India will be world’s biggest oil demand growth driver by 2030 - GulfToday

India will be world’s biggest oil demand growth driver by 2030

Technicians work at an oil rig at an Oil and Natural Gas Corp plant in Gujarat, India. Reuters

Technicians work at an oil rig at an Oil and Natural Gas Corp plant in Gujarat, India. Reuters

India is expected to be the largest driver of global oil demand growth between 2023 and 2030, narrowly taking the lead from top importer China, the International Energy Agency (IEA) said on Wednesday.

The world’s third-largest oil importer and consumer is on track to post an oil demand increase of almost 1.2 million barrels per day (bpd) between 2023 and 2030, accounting for more than one-third of the projected 3.2 million bpd of global increases in the period, the IEA said in a report released at the India Energy Week in Goa.

The agency forecast India’s demand would reach 6.6 million bpd in 2030, up from 5.5 million bpd in 2023.

“India will become the largest source of global oil demand growth between now and 2030, while growth in developed economies and China initially slows and then subsequently goes into reverse in our outlook,” it added.

The single largest basis of India’s oil consumption will be diesel fuel, accounting for almost half of the rise in the nation’s demand and more than one-sixth of total global oil demand growth through to 2030, the IEA said.

Jet fuel is poised to grow 5.9 per cent annually on average but this will be from a low base compared with other countries, it added.

Meanwhile India’s Prime Minister Narendra Modi has projected that the country’s energy demand will double by 2045.

Inaugurating the “India Energy Week”, Modi said India’s consumption of oil per day will soar from 19 million barrels to 38 million barrels by 2045.

“India currently ranks as the world’s third-largest energy consumer, oil consumer, and liquefied petroleum gas consumer. Additionally, it stands as the fourth largest importer of liquefied natural gas, refiner, and automobile market globally. Presently, India is witnessing record-breaking sales in both two-wheelers and four-wheelers, alongside a growing demand for electric vehicles,” Modi added.

Consequently, India is offering investment opportunities to the tune of $67 billion, primarily for energy-producing countries spread all over the world.

India has announced an infrastructure investment of Rs11 trillion ($1.32 billion) in its annual budget presented to Parliament on Feb.1. “A large part of this will go to the energy sector,” Modi said.

By increasing the blending of ethanol in petrol eight-fold in a decade, a reduction in carbon emissions of 42 million metric tonnes has been achieved, the Prime Minister stated.

“We are working towards achieving a target of blending 20 per cent ethanol in petrol by 2025.” At present, the comparative figure is 12 per cent.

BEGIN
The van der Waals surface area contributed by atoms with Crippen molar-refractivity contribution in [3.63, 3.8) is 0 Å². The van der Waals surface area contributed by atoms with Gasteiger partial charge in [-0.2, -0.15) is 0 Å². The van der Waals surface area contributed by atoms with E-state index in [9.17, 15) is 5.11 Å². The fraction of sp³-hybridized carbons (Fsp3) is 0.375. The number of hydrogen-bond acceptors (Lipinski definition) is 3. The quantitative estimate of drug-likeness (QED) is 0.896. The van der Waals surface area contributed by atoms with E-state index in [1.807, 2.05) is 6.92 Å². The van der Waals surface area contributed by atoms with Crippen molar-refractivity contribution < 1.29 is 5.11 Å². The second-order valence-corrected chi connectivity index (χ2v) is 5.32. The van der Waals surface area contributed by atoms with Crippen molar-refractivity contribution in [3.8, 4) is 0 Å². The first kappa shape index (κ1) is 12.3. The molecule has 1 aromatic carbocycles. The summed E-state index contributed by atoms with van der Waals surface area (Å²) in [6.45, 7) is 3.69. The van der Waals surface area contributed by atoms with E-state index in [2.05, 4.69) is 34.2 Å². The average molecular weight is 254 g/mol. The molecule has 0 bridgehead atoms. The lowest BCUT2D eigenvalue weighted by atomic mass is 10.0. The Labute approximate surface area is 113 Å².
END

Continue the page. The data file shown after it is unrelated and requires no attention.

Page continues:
The Indian Minister for Petroleum and Natural Gas, Hardeep Singh Puri, said that “India, despite having no large oil reserves of its own, has managed to successfully develop a large oil industry by strategic planning and investments in the refining sector.”

In the last fiscal year, crude oil was India’s biggest import item, while petroleum products made up the largest share of exports, he noted.

India Energy Week is the country’s largest and only all-encompassing energy exhibition and conference. It is now in its second year. Seventeen energy ministers, 35,000 delegates, and more than 900 exhibitors are attending this year’s event.

“In the case of India, compared with China or other parts of the world, the Indian economy still continues to need more transport fuels so we expect India will continue to grow in transportation fuels. So that’s something different from countries like China,” Keisuke Sadamori, the IEA’s director of energy markets and security, said on the sidelines of the conference.

Still, the electrification of India’s vehicle fleet will lead to a more muted 0.7 per cent annual growth average through 2030 for gasoline, the IEA said. New electric vehicles and energy efficiency improvements in India will avoid 480,000 bpd of extra oil demand from now to 2030, it added.

To meet this demand, India is expected to add 1 million bpd of new refining capacity over the seven-year period and this will increase its crude imports further to 5.8 million bpd by 2030, the IEA said.

“India is moving to the right path in terms of adding large additional refining capacities,” Prasad Panicker, chairman of Indian refiner Nayara Energy said at the conference.

He added that Indian gasoline demand will not peak for “at least the next 20-25 years”.

G Krishnakumar, the chairman of state run refiner Bharat Petroleum Corp, said that petrochemical demand for the company will also be a factor in India’s oil consumption increase, as demand growth for petrochemicals is “directly proportional to the gross domestic product of the country.”


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